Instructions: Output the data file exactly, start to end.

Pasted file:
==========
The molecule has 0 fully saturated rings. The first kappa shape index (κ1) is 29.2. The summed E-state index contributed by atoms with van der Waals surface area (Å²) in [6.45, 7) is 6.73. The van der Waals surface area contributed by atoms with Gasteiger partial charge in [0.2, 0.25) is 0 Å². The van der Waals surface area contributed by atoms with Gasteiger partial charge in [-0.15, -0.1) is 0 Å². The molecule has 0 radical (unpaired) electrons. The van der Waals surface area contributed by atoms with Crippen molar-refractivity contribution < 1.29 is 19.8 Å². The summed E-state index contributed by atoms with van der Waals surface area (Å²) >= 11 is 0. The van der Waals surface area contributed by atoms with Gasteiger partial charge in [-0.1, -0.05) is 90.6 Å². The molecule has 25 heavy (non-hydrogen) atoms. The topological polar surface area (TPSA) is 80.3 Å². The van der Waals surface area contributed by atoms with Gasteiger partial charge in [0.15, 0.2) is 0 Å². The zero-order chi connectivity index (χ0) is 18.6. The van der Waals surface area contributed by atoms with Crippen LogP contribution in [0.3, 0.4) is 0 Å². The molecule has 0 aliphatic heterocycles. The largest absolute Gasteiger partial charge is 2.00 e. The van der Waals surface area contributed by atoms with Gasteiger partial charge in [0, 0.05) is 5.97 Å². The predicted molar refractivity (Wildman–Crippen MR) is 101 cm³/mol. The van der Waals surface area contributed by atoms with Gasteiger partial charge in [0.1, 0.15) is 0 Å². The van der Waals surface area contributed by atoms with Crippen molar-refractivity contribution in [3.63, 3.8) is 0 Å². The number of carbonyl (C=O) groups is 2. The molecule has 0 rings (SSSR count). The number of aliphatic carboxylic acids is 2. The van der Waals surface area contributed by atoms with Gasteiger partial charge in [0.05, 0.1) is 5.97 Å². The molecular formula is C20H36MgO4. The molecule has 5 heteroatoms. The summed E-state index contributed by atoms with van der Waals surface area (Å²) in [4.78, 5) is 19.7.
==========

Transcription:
The molecule has 0 fully saturated rings. The first kappa shape index (κ1) is 29.2. The summed E-state index contributed by atoms with van der Waals surface area (Å²) in [6.45, 7) is 6.73. The van der Waals surface area contributed by atoms with Gasteiger partial charge in [0.2, 0.25) is 0 Å². The van der Waals surface area contributed by atoms with Gasteiger partial charge in [-0.15, -0.1) is 0 Å². The molecule has 0 radical (unpaired) electrons. The van der Waals surface area contributed by atoms with Crippen molar-refractivity contribution < 1.29 is 19.8 Å². The summed E-state index contributed by atoms with van der Waals surface area (Å²) >= 11 is 0. The van der Waals surface area contributed by atoms with Gasteiger partial charge in [-0.1, -0.05) is 90.6 Å². The molecule has 25 heavy (non-hydrogen) atoms. The topological polar surface area (TPSA) is 80.3 Å². The van der Waals surface area contributed by atoms with Gasteiger partial charge in [0.15, 0.2) is 0 Å². The zero-order chi connectivity index (χ0) is 18.6. The van der Waals surface area contributed by atoms with Crippen LogP contribution in [0.3, 0.4) is 0 Å². The molecule has 0 aliphatic heterocycles. The largest absolute Gasteiger partial charge is 2.00 e. The van der Waals surface area contributed by atoms with Gasteiger partial charge in [0, 0.05) is 5.97 Å². The predicted molar refractivity (Wildman–Crippen MR) is 101 cm³/mol. The van der Waals surface area contributed by atoms with Gasteiger partial charge in [0.1, 0.15) is 0 Å². The van der Waals surface area contributed by atoms with Crippen molar-refractivity contribution in [3.63, 3.8) is 0 Å². The number of carbonyl (C=O) groups is 2. The molecule has 0 rings (SSSR count). The number of aliphatic carboxylic acids is 2. The van der Waals surface area contributed by atoms with Gasteiger partial charge in [0.05, 0.1) is 5.97 Å². The molecular formula is C20H36MgO4. The molecule has 5 heteroatoms. The summed E-state index contributed by atoms with van der Waals surface area (Å²) in [4.78, 5) is 19.7.